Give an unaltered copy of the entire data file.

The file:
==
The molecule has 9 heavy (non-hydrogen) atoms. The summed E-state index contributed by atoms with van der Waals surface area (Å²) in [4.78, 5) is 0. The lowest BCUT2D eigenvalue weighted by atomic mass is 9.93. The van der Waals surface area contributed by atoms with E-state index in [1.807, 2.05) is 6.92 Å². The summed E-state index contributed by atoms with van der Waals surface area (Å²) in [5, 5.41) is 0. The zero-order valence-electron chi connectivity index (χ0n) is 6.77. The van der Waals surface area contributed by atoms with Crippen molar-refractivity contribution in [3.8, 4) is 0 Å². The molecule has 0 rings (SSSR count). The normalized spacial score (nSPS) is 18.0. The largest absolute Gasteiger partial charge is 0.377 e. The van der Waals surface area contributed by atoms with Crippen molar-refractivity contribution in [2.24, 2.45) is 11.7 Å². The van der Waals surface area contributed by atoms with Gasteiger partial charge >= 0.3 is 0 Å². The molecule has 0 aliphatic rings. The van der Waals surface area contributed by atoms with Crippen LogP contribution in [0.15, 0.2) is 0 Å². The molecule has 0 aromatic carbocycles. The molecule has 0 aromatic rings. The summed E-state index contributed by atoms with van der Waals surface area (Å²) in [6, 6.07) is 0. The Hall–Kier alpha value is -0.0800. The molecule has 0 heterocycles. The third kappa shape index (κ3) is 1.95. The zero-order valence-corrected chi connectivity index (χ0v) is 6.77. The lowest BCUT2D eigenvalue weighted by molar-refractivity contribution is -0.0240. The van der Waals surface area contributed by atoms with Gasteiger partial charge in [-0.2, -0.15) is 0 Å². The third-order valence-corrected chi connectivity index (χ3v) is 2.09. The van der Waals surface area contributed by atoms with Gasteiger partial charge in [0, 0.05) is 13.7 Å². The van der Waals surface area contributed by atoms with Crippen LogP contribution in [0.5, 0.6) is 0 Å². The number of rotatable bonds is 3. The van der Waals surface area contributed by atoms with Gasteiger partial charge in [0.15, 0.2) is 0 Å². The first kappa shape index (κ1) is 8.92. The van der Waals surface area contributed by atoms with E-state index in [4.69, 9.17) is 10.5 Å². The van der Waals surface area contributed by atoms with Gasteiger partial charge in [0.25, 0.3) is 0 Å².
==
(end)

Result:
The molecule has 9 heavy (non-hydrogen) atoms. The summed E-state index contributed by atoms with van der Waals surface area (Å²) in [4.78, 5) is 0. The lowest BCUT2D eigenvalue weighted by atomic mass is 9.93. The van der Waals surface area contributed by atoms with E-state index in [1.807, 2.05) is 6.92 Å². The summed E-state index contributed by atoms with van der Waals surface area (Å²) in [5, 5.41) is 0. The zero-order valence-electron chi connectivity index (χ0n) is 6.77. The van der Waals surface area contributed by atoms with Crippen molar-refractivity contribution in [3.8, 4) is 0 Å². The molecule has 0 rings (SSSR count). The normalized spacial score (nSPS) is 18.0. The largest absolute Gasteiger partial charge is 0.377 e. The van der Waals surface area contributed by atoms with Crippen molar-refractivity contribution in [2.24, 2.45) is 11.7 Å². The van der Waals surface area contributed by atoms with Gasteiger partial charge >= 0.3 is 0 Å². The molecule has 0 aliphatic rings. The van der Waals surface area contributed by atoms with Crippen LogP contribution in [0.15, 0.2) is 0 Å². The molecule has 0 aromatic carbocycles. The molecule has 0 aromatic rings. The summed E-state index contributed by atoms with van der Waals surface area (Å²) in [6, 6.07) is 0. The Hall–Kier alpha value is -0.0800. The molecule has 0 heterocycles. The third kappa shape index (κ3) is 1.95. The zero-order valence-corrected chi connectivity index (χ0v) is 6.77. The lowest BCUT2D eigenvalue weighted by molar-refractivity contribution is -0.0240. The van der Waals surface area contributed by atoms with Gasteiger partial charge in [-0.2, -0.15) is 0 Å². The third-order valence-corrected chi connectivity index (χ3v) is 2.09. The van der Waals surface area contributed by atoms with Gasteiger partial charge in [0, 0.05) is 13.7 Å². The van der Waals surface area contributed by atoms with Crippen LogP contribution in [0.5, 0.6) is 0 Å². The number of rotatable bonds is 3. The van der Waals surface area contributed by atoms with Gasteiger partial charge in [0.15, 0.2) is 0 Å². The first kappa shape index (κ1) is 8.92. The van der Waals surface area contributed by atoms with E-state index in [4.69, 9.17) is 10.5 Å². The van der Waals surface area contributed by atoms with Gasteiger partial charge in [0.25, 0.3) is 0 Å².